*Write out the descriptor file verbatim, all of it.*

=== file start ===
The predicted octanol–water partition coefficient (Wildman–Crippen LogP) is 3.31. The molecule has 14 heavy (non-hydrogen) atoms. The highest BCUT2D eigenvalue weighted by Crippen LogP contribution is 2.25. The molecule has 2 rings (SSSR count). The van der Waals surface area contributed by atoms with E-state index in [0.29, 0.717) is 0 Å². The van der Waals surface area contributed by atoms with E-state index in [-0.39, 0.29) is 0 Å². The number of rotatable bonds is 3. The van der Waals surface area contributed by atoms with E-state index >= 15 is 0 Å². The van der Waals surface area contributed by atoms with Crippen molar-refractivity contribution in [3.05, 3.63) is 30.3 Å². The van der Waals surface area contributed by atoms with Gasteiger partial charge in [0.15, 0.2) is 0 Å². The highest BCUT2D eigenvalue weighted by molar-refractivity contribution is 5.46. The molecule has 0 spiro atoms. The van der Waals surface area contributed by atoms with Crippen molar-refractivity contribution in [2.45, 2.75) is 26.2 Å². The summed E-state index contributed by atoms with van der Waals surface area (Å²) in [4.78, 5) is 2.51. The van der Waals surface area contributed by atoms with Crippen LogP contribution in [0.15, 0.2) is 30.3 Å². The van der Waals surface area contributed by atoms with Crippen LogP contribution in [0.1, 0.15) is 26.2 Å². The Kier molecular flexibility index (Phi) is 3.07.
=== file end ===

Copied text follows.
The predicted octanol–water partition coefficient (Wildman–Crippen LogP) is 3.31. The molecule has 14 heavy (non-hydrogen) atoms. The highest BCUT2D eigenvalue weighted by Crippen LogP contribution is 2.25. The molecule has 2 rings (SSSR count). The van der Waals surface area contributed by atoms with E-state index in [0.29, 0.717) is 0 Å². The van der Waals surface area contributed by atoms with E-state index in [-0.39, 0.29) is 0 Å². The number of rotatable bonds is 3. The van der Waals surface area contributed by atoms with E-state index >= 15 is 0 Å². The van der Waals surface area contributed by atoms with Crippen molar-refractivity contribution in [3.05, 3.63) is 30.3 Å². The van der Waals surface area contributed by atoms with Gasteiger partial charge in [0.15, 0.2) is 0 Å². The highest BCUT2D eigenvalue weighted by molar-refractivity contribution is 5.46. The molecule has 0 spiro atoms. The van der Waals surface area contributed by atoms with Crippen molar-refractivity contribution in [2.45, 2.75) is 26.2 Å². The summed E-state index contributed by atoms with van der Waals surface area (Å²) in [4.78, 5) is 2.51. The van der Waals surface area contributed by atoms with Crippen LogP contribution in [0.15, 0.2) is 30.3 Å². The van der Waals surface area contributed by atoms with Crippen LogP contribution in [0.1, 0.15) is 26.2 Å². The Kier molecular flexibility index (Phi) is 3.07.